Bodyweight Workouts Strength

Perfect Squat Technique — A Progression For Building The Perfect Squat

Written by shapeshifter

Unfortunately, there’s often a big disconnect between the way we SHOULD move and the way we DO move. Because most of us lead sedentary lives — glued to a seat most of the day — we lose many of our inherent movement patterns. Is there any hope?

Of course! If you’ve been following our popular Desk Jockey series, you know that all you need to do is address the specific overcompensations that crop up as a result of your lifestyle, occupation or training. We often attack these overcompensations with specific mobility drills , but you can also use exercise progressions that gradually reintroduce missing elements back into your movement palette, slowly retraining your nervous system and reshaping your tissues.

One of the most important movement patterns, and the one most of us lose first, is the squat. In the video below, our buddy Smitty from Diesel Crew reveals a frighteningly effective progression for taking your squat from Zero to Hero in record time!

Smitty’s Squat Progression

Here are a few of the key technical points:

  • Brace your core / maintain the natural arch in your low back
  • Send your hips back
  • Drive your knees out
  • Keep your heels down
  • Maintain neutral chin / head alignment
  • Keep your upper back engaged and neutral

Whether you want to improve your bodyweight squats, your pistol squats or any form of weighted squat, following these cues is the key to rockin’ your squat like a pro!

Watch the video and give this progression a try. You’ll immediately feel those ranges where you naturally run into trouble. Start there. That may be the first step in the progression or the last, but it’s where you need to work for now. As soon as you feel comfortable with that step, move on to the next and perfect it.

If you have any questions for us or for Smitty, drop them in the comments!

Wanna see another awesome and unique warm-up technique from Smitty? Gimme 25 comments below and you got it…!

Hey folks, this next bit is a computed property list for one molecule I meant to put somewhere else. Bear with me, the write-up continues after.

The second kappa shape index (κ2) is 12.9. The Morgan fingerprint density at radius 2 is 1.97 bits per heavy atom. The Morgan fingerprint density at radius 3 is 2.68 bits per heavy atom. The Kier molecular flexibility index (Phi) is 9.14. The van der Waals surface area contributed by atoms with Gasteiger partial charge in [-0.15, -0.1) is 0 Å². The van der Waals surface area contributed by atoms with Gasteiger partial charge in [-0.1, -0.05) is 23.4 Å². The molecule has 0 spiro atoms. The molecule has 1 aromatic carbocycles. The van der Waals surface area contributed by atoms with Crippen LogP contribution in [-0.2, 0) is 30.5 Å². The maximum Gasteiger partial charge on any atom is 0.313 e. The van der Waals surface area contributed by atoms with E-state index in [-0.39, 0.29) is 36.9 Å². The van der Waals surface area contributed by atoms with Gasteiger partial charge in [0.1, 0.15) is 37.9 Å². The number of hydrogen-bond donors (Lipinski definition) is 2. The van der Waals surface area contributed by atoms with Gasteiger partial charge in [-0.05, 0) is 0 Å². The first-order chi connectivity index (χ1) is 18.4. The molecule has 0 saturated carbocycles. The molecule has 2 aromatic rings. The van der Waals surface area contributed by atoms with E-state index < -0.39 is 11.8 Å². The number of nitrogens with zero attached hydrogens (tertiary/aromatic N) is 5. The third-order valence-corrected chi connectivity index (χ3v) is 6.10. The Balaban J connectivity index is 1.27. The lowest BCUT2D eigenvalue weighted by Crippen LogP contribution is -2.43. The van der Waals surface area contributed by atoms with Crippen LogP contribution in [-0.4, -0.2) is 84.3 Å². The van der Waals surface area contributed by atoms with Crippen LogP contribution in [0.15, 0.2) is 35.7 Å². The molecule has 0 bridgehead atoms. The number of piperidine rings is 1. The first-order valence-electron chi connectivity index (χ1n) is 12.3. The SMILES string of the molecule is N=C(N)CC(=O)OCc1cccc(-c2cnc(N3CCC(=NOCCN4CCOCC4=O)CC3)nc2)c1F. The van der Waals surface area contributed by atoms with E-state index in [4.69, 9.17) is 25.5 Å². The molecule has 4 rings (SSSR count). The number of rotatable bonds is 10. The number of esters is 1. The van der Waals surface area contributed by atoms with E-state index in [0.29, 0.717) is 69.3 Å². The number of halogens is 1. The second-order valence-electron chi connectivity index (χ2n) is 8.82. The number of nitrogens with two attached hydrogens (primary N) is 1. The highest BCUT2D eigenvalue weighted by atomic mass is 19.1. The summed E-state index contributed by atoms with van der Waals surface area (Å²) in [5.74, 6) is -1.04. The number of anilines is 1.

About the author



  • Thanks for this video. I realized lately that I bend over too much when I squat. So this progression can really help me nail down the squat technique properly.

  • This was awesome. Thanks! I know I tend to not push my hips back enough so this is a great drill. Goal: stop hitting the walls with my knees. I didn’t know the part about pushing the knees out.

  • You’ve accurately nailed the problem areas in squatting and provided very sensible solutions.
    Unless one uses flexibility and posture-control to get the body into the right position for any movement, one will never be able to utilise full strength.

  • Thanks for this one..used it earlier a long time ago…one thing I realised is that when my legs go below parallel my tailbone starts to bend inward …I wonder if this might stress it too much ..should i just stop going below parallel and stop at 90 degrees ?

  • I wanted to say first, what a very cool community Adam & Ryan have built here at Bodyweight Coach. No bickering, no fighting…just a great place to talk training.

    @Manoj – if your hips are pulling over it probably is due to tight hamstrings. I would go to work on them with foam rolling, duck walking and seated glute stretches. I would stay in a range where you’re able to stay neutral with that lower back. Great question!

  • @Scott, not just nice for beginners, it is nice for everyone. All of my athletes still incorporate wall squats regularly into their warm-up. If you are just starting out, you can definitely start with wall squats about a foot away from the wall and progress closer. Also squats to a low box are perfect too to get the lifter accustomed to the cues; arch lower back, set core, spread the floor.

  • Really enjoy your approach!!!! About Manoj’s question, would you also recommend he work on strengthening his rectus femoris (doing like 1-leg leg extensions even just with no resistance) to help narrow the gap of strengths between opposing muscles?

    • Annie,